NextEra Energy Inc. of Florida, which is currently one of the largest solar and wind utilities, plans to convert 16 GW of its more than 20 GW natural gas electrical generation fleet to run on green hydrogen as it continues to march toward carbon neutrality.
The utility’s primary subsidiary, Florida Power & Light Co. (FPL), recently brought a 1.2 GW natural gas-fired power plant online, according to management comments made during its 2Q2022 conference call.
The $900 million project was completed on schedule and within budget, according to the CFO, Kirk Crews. The Dania Beach Clean Energy Center is estimated to deliver almost $350 million in net cost savings for FPL consumers, while reducing carbon emissions by approximately 70% compared to the Lauderdale Plant.
As FPL aims to achieve net-zero carbon emissions by 2045, the company plans to convert around 16 gigawatts of its highly efficient gas fleet to run on green hydrogen, according to Crews.
According to NextEra Energy’s Zero Carbon Blueprint, FPL would initiate the conversion of certain natural gas units to 16 GW of solar-generated hydrogen in the early 2040s. According to FPL’s Ten Year Power Plant Site Plan, the utility has over 20 GW of natural gas-fired power in its portfolio.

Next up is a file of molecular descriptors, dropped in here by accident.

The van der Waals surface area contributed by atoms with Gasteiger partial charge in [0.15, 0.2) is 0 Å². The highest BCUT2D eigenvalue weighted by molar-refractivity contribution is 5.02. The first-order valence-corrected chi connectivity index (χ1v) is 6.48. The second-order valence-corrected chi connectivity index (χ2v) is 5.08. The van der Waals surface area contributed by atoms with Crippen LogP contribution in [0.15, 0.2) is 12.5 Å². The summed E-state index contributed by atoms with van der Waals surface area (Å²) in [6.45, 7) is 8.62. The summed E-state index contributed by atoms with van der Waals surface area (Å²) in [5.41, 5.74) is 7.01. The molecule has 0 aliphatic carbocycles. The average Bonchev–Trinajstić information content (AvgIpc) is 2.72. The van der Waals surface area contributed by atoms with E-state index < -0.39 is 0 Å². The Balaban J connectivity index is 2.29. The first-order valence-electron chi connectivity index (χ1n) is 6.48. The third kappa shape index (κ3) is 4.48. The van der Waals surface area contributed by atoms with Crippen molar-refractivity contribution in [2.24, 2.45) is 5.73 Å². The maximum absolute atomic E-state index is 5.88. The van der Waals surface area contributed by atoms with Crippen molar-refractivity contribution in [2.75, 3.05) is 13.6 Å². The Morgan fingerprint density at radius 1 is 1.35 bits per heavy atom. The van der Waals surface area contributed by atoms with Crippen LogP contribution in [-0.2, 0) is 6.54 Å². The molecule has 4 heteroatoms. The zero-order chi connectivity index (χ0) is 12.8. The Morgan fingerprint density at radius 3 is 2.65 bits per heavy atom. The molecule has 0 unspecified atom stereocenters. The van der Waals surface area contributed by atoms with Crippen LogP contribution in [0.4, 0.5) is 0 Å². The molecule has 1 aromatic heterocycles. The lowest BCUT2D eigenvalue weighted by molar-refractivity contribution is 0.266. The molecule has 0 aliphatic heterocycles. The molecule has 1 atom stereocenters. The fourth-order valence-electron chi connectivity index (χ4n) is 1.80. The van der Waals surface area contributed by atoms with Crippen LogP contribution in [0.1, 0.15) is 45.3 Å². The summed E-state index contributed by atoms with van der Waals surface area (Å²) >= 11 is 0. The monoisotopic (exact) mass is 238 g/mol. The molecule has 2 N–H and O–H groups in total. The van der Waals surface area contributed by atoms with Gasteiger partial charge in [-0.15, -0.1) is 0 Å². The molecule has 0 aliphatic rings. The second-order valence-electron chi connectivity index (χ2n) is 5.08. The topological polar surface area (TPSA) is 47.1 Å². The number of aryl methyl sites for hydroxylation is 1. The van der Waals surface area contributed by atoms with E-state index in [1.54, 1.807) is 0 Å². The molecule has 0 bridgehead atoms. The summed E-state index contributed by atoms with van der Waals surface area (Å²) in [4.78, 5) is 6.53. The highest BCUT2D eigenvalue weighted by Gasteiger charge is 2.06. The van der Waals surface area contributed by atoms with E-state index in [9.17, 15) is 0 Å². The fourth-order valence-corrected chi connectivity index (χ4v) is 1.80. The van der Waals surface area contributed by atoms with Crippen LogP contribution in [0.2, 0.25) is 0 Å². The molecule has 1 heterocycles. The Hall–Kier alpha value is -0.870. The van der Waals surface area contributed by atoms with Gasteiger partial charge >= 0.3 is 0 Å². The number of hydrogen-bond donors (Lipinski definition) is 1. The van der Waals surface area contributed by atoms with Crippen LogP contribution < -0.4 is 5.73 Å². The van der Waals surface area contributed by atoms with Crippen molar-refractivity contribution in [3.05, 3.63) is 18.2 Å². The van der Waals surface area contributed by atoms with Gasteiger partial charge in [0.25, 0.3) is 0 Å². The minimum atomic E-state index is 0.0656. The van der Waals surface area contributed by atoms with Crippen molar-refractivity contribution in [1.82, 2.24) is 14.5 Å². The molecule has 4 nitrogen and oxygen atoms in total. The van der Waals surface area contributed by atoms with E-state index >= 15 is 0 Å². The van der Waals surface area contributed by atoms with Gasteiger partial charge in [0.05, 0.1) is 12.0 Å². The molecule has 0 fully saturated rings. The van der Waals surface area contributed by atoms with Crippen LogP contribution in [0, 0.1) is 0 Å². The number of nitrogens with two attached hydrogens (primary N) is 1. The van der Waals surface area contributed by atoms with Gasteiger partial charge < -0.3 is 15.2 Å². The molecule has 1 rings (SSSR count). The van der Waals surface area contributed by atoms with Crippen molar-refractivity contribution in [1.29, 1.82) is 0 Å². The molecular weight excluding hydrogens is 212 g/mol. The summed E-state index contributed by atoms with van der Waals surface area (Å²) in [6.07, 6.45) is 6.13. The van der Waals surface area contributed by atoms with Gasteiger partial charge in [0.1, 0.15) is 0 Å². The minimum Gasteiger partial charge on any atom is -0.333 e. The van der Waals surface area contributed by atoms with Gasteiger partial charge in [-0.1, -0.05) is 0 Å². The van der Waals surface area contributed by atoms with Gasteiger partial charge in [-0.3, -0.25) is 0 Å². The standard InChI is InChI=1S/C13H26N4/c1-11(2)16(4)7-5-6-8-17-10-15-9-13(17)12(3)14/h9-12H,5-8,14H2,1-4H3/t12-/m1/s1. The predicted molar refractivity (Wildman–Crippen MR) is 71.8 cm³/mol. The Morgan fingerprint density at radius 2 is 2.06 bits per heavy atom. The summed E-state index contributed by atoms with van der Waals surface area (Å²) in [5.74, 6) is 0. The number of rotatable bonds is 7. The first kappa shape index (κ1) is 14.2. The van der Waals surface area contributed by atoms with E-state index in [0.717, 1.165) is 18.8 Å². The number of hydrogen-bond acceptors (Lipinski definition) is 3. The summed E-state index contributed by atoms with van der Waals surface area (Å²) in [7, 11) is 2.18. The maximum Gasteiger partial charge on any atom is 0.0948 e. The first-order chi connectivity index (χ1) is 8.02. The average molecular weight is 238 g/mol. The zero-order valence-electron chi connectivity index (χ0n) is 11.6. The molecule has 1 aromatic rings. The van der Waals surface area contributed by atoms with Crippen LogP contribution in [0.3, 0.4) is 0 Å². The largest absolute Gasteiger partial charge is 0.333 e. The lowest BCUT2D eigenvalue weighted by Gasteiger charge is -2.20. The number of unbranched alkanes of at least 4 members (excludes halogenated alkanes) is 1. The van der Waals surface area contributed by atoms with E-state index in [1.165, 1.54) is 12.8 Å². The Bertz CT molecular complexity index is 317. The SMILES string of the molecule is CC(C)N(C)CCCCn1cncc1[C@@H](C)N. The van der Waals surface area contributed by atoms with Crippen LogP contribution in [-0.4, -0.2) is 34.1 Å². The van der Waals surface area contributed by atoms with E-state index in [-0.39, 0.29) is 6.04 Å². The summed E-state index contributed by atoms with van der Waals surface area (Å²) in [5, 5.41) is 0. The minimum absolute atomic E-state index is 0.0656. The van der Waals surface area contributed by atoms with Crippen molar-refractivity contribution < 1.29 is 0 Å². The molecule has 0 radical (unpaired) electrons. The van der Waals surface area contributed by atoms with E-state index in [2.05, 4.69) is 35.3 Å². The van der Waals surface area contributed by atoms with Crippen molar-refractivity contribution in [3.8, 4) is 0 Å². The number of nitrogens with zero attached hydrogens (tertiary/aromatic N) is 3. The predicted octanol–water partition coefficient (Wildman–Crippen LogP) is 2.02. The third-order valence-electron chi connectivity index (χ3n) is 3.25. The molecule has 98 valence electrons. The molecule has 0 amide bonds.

According to the company’s 10-year plan, the utility expects to conduct a pilot project in late 2023 to evaluate the replacement of a part of the natural gas used to fuel the Okeechobee combined cycle unit with hydrogen.
The plan also calls for FPL to incorporate up to 6 GW of renewable natural gas, which would replace fossil fuels by 2045 and account for less than 1% of the utility’s generation capacity.
The utility also submitted its most recent Storm Protection Plan, which outlines the “billions of dollars in capital investments planned over the next decade to continue hardening FPL’s energy grid for the benefit of customers,” as stated by Crews.
The revised hardening programs, some of which have been in development for approximately 15 years, would provide FPL’s 5.8 million customers with speedier restoration timeframes and increased resilience after severe weather strikes FPL’s service zone.
In addition, Crews stated that because Florida’s three-month moving average for new home permits grew by over 9 percent year over year, “FPL’s new service accounts increased by more than 15 percent year over year. The average number of FPL customers climbed by more than 87,000, or 1.5 percent, compared to the same quarter of the previous year.
Following the state’s population expansion, the utility’s retail sales in the second quarter of 2022 climbed by 3.2% annually.
In the second quarter of 2022, FPL recorded a net income of $989 million (5 cents per share), compared to $882 million (45 cents) in the second quarter of the prior year.
Crews stated that NextEra Energy retains its stance on the “strong market demand for renewables, particularly in light of the environment of high gas and electricity pricing, which we expect will stay in the future.”
Crews stated that renewable energy is not just the most cost-effective source of energy generation, but also deflationary and countercyclical.